Dogs Significantly Improve Teens' Social Development, New Research Finds

White teen on her phone with Pomeranian dog on her lap.


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Key Takeaways

  • Pet ownership has been associated with improvements in physical, emotional, and mental health. That is especially true during adolescence, a particularly challenging phase of life.
  • The more attached an adolescent is to their pet, the more likely they are to positively connect and engage with others on social platforms.
  • These findings were found to be strongest for adolescents with dogs.

New research shows that the family dog might be even more a best friend than the old saying goes—especially for teens.

The study, published in the Child and Adolescent Social Work Journal, looked at the relationship between adolescents and their pets. The findings showed that middle school-aged children reported feeling less social isolation if they had a pet, but dogs specifically.

“Pets offer unconditional love and although not 100% conflict-free, they are sources of never-ending wonder, nonjudgmental and steadfast companionship, particularly the canine variety,” lead author Linda Charmaraman, PhD, tells Verywell. “Studies have shown that children and adolescents often confide in pets when they have no other place to turn, a valuable resource in the early adolescent years.”

Teens, Pets, and Social Media

As a senior research scientist at the Wellesley Centers for Women and project director of the Youth, Media & Wellbeing Research Lab, Charmaraman previously researched how teens spend time on social media. The research showed that teens use social media to follow celebrities, interact with friends, receive support, play interactive games, or just passively scroll. While many of these behaviors were positive, teens also reported experiencing hostility online.

Charmaraman and her colleagues started out investigating how teens' online social competence, social technology use, and pet ownership were connected. The team expanded the scope of their research to explore human-animal interactions and pet ownership.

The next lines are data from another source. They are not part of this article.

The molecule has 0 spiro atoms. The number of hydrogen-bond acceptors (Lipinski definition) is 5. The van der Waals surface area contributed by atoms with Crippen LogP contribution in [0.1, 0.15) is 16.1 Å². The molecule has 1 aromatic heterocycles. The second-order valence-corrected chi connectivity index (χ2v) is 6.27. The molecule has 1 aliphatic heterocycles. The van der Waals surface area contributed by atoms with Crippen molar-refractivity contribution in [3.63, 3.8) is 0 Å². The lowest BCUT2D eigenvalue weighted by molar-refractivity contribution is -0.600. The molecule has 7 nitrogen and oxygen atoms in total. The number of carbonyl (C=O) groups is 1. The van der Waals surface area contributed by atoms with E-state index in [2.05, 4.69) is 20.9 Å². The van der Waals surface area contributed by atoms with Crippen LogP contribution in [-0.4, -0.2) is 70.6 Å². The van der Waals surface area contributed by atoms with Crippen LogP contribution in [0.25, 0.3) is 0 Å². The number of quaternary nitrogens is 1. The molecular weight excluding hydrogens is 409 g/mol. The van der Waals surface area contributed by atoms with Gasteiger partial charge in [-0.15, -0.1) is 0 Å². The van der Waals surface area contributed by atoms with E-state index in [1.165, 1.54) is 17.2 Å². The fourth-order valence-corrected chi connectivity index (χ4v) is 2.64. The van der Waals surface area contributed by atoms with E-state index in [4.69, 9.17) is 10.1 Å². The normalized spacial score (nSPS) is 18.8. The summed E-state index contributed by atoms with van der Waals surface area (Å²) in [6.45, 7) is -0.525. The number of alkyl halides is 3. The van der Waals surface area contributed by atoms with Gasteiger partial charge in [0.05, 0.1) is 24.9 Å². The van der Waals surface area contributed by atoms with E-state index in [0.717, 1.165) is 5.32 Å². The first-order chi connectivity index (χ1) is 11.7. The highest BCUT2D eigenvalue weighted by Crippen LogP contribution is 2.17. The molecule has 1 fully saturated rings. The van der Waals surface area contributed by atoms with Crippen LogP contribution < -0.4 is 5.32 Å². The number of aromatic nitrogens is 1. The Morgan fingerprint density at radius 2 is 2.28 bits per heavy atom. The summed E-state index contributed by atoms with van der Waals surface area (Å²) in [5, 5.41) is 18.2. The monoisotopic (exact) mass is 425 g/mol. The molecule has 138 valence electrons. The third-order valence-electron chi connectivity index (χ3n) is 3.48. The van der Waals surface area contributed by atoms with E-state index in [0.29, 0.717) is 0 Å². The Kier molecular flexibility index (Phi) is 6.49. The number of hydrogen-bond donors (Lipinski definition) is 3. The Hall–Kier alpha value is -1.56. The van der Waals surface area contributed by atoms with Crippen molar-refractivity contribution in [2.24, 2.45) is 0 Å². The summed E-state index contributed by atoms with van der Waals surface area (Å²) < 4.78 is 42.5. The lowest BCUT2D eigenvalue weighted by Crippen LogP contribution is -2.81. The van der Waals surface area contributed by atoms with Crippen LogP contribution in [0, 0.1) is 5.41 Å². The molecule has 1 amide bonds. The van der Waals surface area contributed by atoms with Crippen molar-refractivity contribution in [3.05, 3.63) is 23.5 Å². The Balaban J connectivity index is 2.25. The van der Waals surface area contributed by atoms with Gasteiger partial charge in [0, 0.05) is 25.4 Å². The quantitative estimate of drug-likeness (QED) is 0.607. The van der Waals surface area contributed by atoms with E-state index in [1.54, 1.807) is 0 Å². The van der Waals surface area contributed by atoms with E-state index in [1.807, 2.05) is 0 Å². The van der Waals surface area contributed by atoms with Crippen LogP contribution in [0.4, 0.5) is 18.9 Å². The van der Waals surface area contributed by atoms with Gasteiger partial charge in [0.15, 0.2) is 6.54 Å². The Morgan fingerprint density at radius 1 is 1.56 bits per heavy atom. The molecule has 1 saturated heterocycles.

Ultimately, they were surprised by the influence and overlap. When adolescents were more attached to their pets, they were also more likely to give and receive online social support. Teens who had dogs checked social media more frequently, played online games for leisure, and browsed the internet for information about animals.

When asked how they try to relieve stress, adolescents reported spending time with pets more often than spending time with family, friends, or watching TV and being online. 

“Understanding that pets are an important part of many teenagers’ lives is important for adults to recognize,” co-author Megan K. Mueller, PhD, assistant professor at the Tufts University Cummings School of Veterinary Medicine, tells Verywell. “Pets can be a crucial source of emotional support for adolescents during a time when social relationships are often changing.”

The Study

Charmaraman, Mueller, and Amanda M. Richer analyzed a sample of 700 middle school students ages 11 to 16 from three schools in the greater Boston area. The participants were predominantly White female students with mothers whose average level of education was between "completed college" and "graduate/professional school after college."

Half of the participants reported having a pet. Of the pet owners, 57% had dogs, 26% had cats, 6% had fish or reptiles, and 9% had other animals such as hamsters and guinea pigs.

The initial results helped Charmaraman and her colleagues determine where to concentrate their analysis. On average, adolescents were much more attached to their dogs than they were to other pets. Therefore, the researchers reasoned that if any relationship existed between pet ownership and social development, it would likely be strongest among the dog owners.

The authors examined the role of pet companionship on four levels: ownership status, type of pet, time spent with the pet, and pet attachment. These factors could indicate attachment level and the influence of pets on teens' social interactions.

Adolescents with higher attachment to their dogs were more likely to provide online social support to others. As the authors explain, the adolescents “not only reach out when others share positive news about their lives (e.g., low risk and more socially acceptable), but also when times are tough, which can be somewhat of a social risk (i.e., feeling vulnerable and uncertain about the social norms).”

Charmaraman says that this demonstrates a desire to be emotionally connected to other humans. The study also found that the more time adolescents spend with pets, the more likely they were to browse for animals online.

Adolescents also use pets and animals to describe who they are on social media. Additionally, teens were more likely to post selfies with dogs than with human family members—especially males.